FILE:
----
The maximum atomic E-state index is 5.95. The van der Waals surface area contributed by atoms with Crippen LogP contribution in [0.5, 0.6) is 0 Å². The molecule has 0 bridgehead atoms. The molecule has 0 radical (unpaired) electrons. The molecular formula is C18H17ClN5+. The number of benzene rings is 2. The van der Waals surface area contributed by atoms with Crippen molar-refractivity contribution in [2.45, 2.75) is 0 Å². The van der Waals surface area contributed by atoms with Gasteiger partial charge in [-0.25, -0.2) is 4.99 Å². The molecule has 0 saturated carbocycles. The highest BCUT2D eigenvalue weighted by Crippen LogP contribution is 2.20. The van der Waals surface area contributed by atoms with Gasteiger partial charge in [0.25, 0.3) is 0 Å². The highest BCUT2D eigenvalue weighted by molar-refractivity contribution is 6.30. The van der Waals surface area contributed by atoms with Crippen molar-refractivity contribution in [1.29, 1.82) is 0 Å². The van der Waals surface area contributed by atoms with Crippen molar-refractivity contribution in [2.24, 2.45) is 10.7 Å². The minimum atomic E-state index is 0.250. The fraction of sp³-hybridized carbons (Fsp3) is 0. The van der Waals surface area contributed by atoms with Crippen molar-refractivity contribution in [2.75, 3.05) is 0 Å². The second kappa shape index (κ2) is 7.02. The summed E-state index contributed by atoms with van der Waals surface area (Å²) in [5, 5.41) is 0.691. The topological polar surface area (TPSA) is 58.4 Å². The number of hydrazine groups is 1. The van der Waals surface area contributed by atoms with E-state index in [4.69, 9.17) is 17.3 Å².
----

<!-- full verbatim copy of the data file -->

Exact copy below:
The maximum atomic E-state index is 5.95. The van der Waals surface area contributed by atoms with Crippen LogP contribution in [0.5, 0.6) is 0 Å². The molecule has 0 bridgehead atoms. The molecule has 0 radical (unpaired) electrons. The molecular formula is C18H17ClN5+. The number of benzene rings is 2. The van der Waals surface area contributed by atoms with Crippen molar-refractivity contribution in [2.45, 2.75) is 0 Å². The van der Waals surface area contributed by atoms with Gasteiger partial charge in [-0.25, -0.2) is 4.99 Å². The molecule has 0 saturated carbocycles. The highest BCUT2D eigenvalue weighted by Crippen LogP contribution is 2.20. The van der Waals surface area contributed by atoms with Gasteiger partial charge in [0.25, 0.3) is 0 Å². The highest BCUT2D eigenvalue weighted by molar-refractivity contribution is 6.30. The van der Waals surface area contributed by atoms with Crippen molar-refractivity contribution in [1.29, 1.82) is 0 Å². The van der Waals surface area contributed by atoms with Crippen molar-refractivity contribution in [2.24, 2.45) is 10.7 Å². The minimum atomic E-state index is 0.250. The fraction of sp³-hybridized carbons (Fsp3) is 0. The van der Waals surface area contributed by atoms with Crippen molar-refractivity contribution in [2.75, 3.05) is 0 Å². The second kappa shape index (κ2) is 7.02. The summed E-state index contributed by atoms with van der Waals surface area (Å²) in [5, 5.41) is 0.691. The topological polar surface area (TPSA) is 58.4 Å². The number of hydrazine groups is 1. The van der Waals surface area contributed by atoms with E-state index in [4.69, 9.17) is 17.3 Å².